August 13th, 2013

Observational Study Lends Support to CRT Guidelines

A large observational study published in JAMA suggests that patients with left bundle-branch block (LBBB) and longer QRS duration derive the most benefit from a cardiac resynchronization therapy defibrillator (CRT-D). The findings appear to support current, but often criticized, guidelines from the American College of Cardiology, American Heart Association, and the Heart Rhythm Society, in which a class I recommendation is restricted to patients with LBBB and QRS duration of 150 ms or greater.

Pamela Peterson and colleagues analyzed data from more than 24,000 CRT-D patients who were enrolled in the National Cardiovascular Data Registry’s ICD Registry. For the entire group, all-cause mortality was 9.2% at 1 year and 25.9% at 3 years. Hospital readmission occurred in 10.2% at 30 days and 43.3% at 1 year. Mortality and readmission rates, both before and after adjusting for other risk factors, were significantly higher in the group without LBBB and with QRS duration <150 ms.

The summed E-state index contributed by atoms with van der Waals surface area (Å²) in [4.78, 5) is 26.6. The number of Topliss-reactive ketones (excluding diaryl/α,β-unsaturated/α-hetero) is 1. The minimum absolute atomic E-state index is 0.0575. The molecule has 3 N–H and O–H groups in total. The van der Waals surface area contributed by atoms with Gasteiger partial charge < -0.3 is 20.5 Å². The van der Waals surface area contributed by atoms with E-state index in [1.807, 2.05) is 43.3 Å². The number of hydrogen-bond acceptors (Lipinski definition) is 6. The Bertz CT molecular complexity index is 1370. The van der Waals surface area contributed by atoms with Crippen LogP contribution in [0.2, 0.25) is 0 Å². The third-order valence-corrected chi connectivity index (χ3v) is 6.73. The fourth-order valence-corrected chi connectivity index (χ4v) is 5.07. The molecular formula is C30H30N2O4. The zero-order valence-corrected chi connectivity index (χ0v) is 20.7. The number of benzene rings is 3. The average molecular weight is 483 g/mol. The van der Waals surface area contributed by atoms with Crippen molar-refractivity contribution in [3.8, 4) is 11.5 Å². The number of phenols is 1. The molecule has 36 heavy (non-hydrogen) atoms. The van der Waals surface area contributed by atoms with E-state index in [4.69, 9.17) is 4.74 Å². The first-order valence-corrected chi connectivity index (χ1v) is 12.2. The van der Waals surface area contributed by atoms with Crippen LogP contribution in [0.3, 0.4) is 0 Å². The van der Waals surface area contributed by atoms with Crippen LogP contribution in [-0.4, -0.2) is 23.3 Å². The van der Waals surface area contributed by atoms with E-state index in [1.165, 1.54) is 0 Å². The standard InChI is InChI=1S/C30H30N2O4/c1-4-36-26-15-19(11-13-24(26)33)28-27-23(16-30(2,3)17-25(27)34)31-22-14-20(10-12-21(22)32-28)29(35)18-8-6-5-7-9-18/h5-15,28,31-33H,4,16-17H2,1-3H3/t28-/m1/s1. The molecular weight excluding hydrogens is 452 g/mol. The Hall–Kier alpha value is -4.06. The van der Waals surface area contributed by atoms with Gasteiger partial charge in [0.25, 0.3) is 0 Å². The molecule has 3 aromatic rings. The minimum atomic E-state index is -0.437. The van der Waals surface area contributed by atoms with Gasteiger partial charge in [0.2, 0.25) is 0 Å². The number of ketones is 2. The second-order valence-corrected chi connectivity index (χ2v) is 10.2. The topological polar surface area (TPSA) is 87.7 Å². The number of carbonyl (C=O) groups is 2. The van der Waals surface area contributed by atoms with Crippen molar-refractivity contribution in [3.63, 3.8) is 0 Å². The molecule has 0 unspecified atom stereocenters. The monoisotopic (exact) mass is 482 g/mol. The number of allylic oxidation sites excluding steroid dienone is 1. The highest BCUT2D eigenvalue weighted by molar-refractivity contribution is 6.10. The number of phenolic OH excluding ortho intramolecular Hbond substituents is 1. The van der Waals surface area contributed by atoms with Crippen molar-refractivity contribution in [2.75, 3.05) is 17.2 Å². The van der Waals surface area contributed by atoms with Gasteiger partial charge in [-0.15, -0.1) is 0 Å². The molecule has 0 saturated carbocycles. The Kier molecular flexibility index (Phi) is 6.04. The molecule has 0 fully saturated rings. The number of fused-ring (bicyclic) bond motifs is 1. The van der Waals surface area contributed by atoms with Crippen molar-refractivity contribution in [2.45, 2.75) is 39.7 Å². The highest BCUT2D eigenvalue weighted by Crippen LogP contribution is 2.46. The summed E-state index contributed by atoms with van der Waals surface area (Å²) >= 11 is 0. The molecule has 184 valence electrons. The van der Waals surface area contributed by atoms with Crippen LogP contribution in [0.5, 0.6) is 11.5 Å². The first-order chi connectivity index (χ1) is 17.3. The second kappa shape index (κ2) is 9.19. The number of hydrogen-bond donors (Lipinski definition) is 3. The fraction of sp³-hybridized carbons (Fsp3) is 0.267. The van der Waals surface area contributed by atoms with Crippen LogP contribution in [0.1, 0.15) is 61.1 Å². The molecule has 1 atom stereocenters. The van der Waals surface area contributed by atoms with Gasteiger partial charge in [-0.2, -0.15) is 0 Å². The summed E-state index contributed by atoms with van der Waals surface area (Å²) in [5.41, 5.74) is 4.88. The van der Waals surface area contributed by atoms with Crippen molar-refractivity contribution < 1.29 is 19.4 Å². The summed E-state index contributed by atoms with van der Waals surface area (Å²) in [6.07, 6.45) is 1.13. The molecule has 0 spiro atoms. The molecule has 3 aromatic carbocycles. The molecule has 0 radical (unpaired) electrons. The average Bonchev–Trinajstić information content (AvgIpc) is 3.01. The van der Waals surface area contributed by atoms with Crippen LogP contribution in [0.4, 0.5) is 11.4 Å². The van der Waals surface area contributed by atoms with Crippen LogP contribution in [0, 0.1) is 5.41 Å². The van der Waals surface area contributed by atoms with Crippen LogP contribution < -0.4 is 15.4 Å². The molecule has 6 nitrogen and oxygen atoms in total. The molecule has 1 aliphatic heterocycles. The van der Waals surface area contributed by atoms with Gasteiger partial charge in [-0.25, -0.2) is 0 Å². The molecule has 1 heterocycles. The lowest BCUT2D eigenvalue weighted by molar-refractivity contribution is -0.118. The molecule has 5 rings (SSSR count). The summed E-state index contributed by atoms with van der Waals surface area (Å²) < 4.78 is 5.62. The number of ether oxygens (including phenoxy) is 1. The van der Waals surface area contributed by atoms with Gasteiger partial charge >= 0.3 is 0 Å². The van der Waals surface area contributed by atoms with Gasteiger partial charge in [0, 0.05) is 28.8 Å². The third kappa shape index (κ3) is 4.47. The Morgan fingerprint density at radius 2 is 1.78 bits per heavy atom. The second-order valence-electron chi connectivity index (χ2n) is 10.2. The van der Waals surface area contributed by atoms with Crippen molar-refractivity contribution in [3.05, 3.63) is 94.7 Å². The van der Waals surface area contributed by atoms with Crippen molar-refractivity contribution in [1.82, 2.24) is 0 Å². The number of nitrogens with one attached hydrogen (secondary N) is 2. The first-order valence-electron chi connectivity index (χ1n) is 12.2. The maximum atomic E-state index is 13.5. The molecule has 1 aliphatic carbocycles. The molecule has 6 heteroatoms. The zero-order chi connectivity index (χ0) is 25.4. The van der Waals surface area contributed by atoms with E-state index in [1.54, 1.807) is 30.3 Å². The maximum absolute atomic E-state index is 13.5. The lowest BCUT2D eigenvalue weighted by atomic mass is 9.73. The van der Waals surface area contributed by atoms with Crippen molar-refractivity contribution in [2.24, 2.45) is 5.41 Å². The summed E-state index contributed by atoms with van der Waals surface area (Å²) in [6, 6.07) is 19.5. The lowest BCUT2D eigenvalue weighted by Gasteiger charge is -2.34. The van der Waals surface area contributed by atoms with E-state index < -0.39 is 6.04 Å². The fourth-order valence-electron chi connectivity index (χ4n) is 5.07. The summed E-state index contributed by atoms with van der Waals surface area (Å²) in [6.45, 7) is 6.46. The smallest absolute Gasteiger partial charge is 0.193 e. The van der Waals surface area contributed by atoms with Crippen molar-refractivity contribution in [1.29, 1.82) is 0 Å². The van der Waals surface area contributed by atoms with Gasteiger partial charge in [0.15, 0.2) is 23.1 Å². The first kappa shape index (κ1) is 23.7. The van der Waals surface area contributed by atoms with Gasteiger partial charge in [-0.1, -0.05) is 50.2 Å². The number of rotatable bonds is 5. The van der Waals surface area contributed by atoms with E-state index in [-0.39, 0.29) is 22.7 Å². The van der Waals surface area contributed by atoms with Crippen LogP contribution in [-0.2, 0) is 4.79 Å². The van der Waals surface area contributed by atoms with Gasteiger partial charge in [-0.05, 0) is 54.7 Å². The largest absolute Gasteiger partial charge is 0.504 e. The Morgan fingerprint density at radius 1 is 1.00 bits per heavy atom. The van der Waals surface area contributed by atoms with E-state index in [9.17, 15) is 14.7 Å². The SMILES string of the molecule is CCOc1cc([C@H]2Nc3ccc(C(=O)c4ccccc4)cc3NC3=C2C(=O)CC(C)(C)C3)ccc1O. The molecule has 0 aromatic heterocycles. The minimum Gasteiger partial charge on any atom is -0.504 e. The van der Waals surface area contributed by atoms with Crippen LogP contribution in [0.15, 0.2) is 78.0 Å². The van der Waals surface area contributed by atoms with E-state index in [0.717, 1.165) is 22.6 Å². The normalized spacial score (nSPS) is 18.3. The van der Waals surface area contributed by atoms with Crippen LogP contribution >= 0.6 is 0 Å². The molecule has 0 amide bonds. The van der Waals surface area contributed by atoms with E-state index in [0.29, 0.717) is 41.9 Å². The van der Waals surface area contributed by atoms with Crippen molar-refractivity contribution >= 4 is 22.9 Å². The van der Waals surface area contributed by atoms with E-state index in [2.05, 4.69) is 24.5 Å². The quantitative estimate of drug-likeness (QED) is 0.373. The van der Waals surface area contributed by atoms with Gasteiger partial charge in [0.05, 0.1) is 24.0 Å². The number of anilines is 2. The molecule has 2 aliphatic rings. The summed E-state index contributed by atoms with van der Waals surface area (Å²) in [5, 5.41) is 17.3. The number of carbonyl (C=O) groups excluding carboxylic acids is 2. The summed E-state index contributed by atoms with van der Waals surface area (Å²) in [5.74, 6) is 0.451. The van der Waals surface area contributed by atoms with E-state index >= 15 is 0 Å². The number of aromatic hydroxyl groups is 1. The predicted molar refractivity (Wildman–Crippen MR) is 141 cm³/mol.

In their report, the authors noted that their study did not contain a control group that did not receive CRT therapy and “should not lead to conclusions regarding the benefit of CRT, or the lack thereof, in patients with QRS duration of 120 to 149 ms and without LBBB.” But, they wrote, “the findings that patients with LBBB and QRS duration of 150 ms or greater had the best outcomes after accounting for differences in other measured patient characteristics are concordant with current guideline recommendation classifications.” They concluded that their findings “support the use of QRS morphology and duration to help identify patients who will have the greatest benefit from CRT-D implantation.”

One Response to “Observational Study Lends Support to CRT Guidelines”

  1. This is a very nice study, but I disagree with Larry’s title (I told him when he wrote it and he told me to write a comment) – this study is not in a position to support the guidelines because they do not have a control group of patients who did not undergo CRT. Nevertheless, congrats to Pam, Fred and their team for another nice JAMA paper!